B Cycle – 3rd Sunday of Advent 20
Jn. 1:6-8, 19-28
In our lifetime we fulfill many different roles. When we are young, we are children, siblings, students. If we are at all social, we are friends, athletes, and seekers. In adulthood we become husbands, wives, parents, employees, employers, members of clubs and organizations including our church where we become members of the Body of Christ. But the question asked of John is a critical one for us to consider. In fact, it is probably a key question if we are going to find the meaning and purpose of our existence.
Who are you? If you pay attention you will note John did not say I am John, son of Zachariah and Elizabeth which would be a logical response. Nor did he respond by saying, John from Judea, another logical response. He did not respond by saying, John, representing someone in authority another logical response. No, he simply said, I am not the Christ. Put yourself in his place and imagine you travelled to a nearby town and parish, where you proceed to tell everyone about some great program which had an impact on your spiritual life. Then suddenly, someone in the crowd asks you “who are you.” Wouldn’t your answer be to identify yourself and where you are from and try to attach someone’s name to yourself, so you have creditability?
The beauty of this story is the humility of John, as he says I am nobody but there is one you need to pay attention to for he is coming. Paul speaking of the humility of Jesus said, “he did not regard equality with God something to be grasped but he emptied himself taking on the form of a slave” (Phil 2:6-7)? John understood, not only who he was but he also understood his part in God’s plan of salvation. How did he come to that knowledge and if we can understand how he came to know, then we too can come to know and begin to answer the question God wants all of us to answer and that is “who you were created to become?”
We do not know much of the life of John making it difficult to discover a hard fast step by step guide to discover who we are from looking at John’s life. But we do have some clues that are no different than ours. We know John’s birth was announced by an angel to Zachariah and Elizabeth as well as to Mary. We know from his birth; he was filled with the Holy Spirit and was destined to be great in the eyes of God (Lk.1:13-16). Well and good for John but you say that is not us so how can we learn from John’s life?
God said this to us in the scriptures, “Before you were formed in your mother’s womb, I knew you. You hem me in behind and before, your hand is upon me. Where can I go from your Spirit, or where can I go from your presence. Your formed me and in your book is written every one of my days that I should live in them.” Each one of those words are in Psalm 139. We know John was special and was prepared in advance for his role in salvation history. But we too are special and were created for a plan and a purpose? Paul picks up on this spiritual truth as he wrote to the Ephesians emphasizing, “we are created in Christ Jesus for the good works he as prepared in advance for us” (Eph. 2:10).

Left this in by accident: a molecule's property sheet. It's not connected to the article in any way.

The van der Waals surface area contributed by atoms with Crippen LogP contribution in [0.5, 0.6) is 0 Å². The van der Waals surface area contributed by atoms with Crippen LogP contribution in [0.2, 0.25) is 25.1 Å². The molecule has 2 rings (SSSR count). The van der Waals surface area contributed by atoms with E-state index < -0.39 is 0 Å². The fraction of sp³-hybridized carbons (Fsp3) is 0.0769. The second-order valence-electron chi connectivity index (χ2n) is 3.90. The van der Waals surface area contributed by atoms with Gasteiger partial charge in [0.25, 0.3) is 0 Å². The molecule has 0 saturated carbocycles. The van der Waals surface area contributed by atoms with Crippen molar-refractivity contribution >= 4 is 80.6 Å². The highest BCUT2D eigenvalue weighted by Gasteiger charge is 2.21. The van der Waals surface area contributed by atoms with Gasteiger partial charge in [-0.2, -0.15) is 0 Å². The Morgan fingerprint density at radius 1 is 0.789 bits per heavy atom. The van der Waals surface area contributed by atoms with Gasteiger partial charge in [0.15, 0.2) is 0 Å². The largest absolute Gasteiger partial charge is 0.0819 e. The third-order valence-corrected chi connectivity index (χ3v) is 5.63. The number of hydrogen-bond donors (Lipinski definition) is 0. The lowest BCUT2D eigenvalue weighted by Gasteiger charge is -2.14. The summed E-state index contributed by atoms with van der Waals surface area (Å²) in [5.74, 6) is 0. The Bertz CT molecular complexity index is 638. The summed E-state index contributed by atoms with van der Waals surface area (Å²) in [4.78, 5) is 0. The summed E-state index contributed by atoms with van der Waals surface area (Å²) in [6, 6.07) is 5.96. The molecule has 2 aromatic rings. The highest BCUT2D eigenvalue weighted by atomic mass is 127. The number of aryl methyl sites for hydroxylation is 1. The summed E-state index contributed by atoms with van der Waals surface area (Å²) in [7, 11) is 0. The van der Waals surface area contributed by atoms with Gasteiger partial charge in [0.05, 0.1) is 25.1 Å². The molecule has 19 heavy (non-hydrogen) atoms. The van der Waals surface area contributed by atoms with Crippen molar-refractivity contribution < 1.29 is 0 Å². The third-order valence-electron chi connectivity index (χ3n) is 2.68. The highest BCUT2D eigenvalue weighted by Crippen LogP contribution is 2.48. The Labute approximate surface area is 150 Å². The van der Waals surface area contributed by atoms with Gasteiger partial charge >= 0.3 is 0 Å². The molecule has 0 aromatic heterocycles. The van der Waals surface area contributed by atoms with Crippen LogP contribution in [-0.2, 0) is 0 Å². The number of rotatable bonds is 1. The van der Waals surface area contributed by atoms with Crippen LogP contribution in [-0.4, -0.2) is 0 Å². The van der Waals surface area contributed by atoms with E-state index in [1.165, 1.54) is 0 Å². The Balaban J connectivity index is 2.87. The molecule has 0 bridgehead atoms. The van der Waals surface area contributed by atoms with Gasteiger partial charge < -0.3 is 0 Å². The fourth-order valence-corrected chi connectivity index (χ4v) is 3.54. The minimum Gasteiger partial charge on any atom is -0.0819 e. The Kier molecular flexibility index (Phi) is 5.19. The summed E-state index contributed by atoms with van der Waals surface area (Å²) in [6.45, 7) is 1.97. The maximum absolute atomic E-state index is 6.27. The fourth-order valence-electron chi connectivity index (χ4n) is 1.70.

So, the real issue for us is to take that first step and acknowledge we like John have been chosen to prepare the way of the Lord. Which brings us back to the original question, who are you. The answer is not to say I am Jim or Mary from St. Basil’s in Brecksville, Ohio. The answer is like John I am just a person who believes in Jesus Christ, the Son of God who came to free us from the penalty of our sins and who has filled my heart and life with Joy. Yet, it is not enough for me to realize that, for it is a story that must be told and retold because what we have is not intended for just a select few. It is the reason Jesus Came into the world; it is why we celebrate Christmas not just on December 25th but every day of the year.
Like the Baptist, each of us, must have that moment when we leap for joy when Christ comes before us and we respond by proclaiming not just him but why he lived, died, and rose again. To acknowledge that is the first steps toward becoming a disciple like John. To acknowledge who Jesus is forms the first step toward our reclaiming what we lost by Adam’s sin. Living in the Kingdom of God on earth, walking with God daily, enjoying the knowledge we are loved, forgiven and we will triumph over evil because God has overcome all that seeks to destroy us.
Each of us have the same choice John the Baptist gave the people of his day – stop living our faith by trying to appease God and begin the life of a disciple by saying yes to Jesus. It is a choice, and it opens the door to be touched by the hand of God, to be enfolded in his arms and feel his forgiveness and guidance as we seek to tell the world – who we are. We, each of us, are sons and daughters of the Lord, living in the Kingdom of God on earth and filled with an absolute truth which is we are created to give God praise and honor by our witness and how we live our lives.